• Finding a bug in production is never a fun experience, especially when your users find it first. Airbrake error monitoring ensures that you will always be the first to know so you can deploy a fix before anyone is impacted. With open source agents for Python 2 and 3 it’s easy to get started, and the automatic aggregations, contextual information, and deployment tracking ensure that you don’t waste time pinpointing what went wrong. Go to podcastinit.com/airbrake today to sign up and get your first 30 days free, and 50% off 3 months of the Startup plan.
  • To get worry-free releases download GoCD, the open source continous delivery server built by Thoughworks. You can use their pipeline modeling and value stream map to build, control and monitor every step from commit to deployment in one place. And with their new Kubernetes integration it’s even easier to deploy and scale your build agents. Go to podcastinit.com/gocd to learn more about their professional support services and enterprise add-ons.
  • Visit the site to subscribe to the show, sign up for the newsletter, and read the show notes. And if you have any questions, comments, or suggestions I would love to hear them. You can reach me on Twitter at @Podcast__init__ or email [email protected]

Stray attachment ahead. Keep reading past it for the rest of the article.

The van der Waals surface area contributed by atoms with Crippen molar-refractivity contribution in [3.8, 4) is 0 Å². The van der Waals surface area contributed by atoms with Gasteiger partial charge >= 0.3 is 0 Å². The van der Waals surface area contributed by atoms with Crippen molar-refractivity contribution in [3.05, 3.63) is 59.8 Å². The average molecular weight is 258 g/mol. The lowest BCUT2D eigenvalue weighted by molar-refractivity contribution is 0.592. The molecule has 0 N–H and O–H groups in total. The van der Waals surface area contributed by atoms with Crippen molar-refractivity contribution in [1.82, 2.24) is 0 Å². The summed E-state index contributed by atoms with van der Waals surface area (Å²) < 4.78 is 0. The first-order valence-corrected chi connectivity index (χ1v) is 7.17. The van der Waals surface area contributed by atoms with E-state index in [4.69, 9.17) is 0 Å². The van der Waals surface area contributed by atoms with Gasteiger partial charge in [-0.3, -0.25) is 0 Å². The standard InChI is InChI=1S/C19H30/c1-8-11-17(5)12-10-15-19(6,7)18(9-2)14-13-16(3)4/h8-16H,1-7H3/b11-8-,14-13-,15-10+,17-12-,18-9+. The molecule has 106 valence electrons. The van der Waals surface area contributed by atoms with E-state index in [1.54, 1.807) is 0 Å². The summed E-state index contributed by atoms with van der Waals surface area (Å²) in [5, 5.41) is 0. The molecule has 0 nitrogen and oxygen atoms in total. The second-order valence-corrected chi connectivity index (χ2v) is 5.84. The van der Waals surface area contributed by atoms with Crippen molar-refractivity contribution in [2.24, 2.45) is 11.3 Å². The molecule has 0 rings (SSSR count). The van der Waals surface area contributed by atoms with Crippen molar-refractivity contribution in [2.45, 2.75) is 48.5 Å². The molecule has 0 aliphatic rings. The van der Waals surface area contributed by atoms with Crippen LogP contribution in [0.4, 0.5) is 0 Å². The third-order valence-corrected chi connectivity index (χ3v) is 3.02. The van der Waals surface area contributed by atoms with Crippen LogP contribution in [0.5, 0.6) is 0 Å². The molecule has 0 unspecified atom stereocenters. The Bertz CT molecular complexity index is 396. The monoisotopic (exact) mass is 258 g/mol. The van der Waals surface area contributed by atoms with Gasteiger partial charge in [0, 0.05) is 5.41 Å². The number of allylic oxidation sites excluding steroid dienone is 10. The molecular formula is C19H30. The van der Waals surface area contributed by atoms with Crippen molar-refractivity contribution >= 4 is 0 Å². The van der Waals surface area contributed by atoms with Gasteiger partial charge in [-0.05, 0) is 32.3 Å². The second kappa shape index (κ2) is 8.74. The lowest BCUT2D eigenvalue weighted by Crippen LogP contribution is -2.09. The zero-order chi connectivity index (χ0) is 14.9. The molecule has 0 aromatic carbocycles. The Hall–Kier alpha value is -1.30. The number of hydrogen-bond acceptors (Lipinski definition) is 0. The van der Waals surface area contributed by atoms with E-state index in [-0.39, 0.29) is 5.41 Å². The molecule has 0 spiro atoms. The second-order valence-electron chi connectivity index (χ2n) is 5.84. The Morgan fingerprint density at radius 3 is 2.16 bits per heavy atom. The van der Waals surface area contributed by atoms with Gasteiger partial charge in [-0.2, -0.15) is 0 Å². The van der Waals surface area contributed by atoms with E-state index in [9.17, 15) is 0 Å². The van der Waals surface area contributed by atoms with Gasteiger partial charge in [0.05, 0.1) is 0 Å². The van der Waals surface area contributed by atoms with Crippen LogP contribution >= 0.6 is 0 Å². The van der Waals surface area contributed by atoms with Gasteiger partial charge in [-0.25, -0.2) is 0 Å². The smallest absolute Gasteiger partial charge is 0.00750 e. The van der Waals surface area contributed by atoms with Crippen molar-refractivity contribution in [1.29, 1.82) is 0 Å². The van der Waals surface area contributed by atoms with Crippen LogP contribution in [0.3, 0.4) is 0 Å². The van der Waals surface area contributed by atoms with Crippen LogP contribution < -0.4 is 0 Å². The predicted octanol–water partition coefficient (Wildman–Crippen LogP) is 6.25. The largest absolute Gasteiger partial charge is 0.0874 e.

• Your host as usual is Tobias Macey and today I’m interviewing James Campbell and Abe Gong about Great Expectations, a tool for testing the data in your analytics pipelines

Interview

  • Introduction
  • How did you first get introduced to Python?
  • What is Great Expectations and what was your motivation for starting it?
  • What are some of the complexities associated with testing analytics pipelines?
    • What types of tests can be executed to ensure data integrity and accuracy?
  • What are some examples of the potential impact of pipeline debt?
  • What is Great Expectations and how does it simplify the process of building and executing pipeline tests?
  • What are some examples of the types of tests that can be built with Great Expectations?
  • For someone getting started with Great Expectations what does the workflow look like?
  • What was your reason for using Python for building it?
    • How does the choice of language benefit or hinder the contexts in which Great Expectations can be used?
  • What are some cases where Great Expectations would not be usable or useful?
  • What have been some of the most challenging aspects of building and using Great Expectations?
  • What are your hopes for Great Expectations going forward?

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The intro and outro music is from The Hug by The Freak Fandango Orchestra / CC BY-SA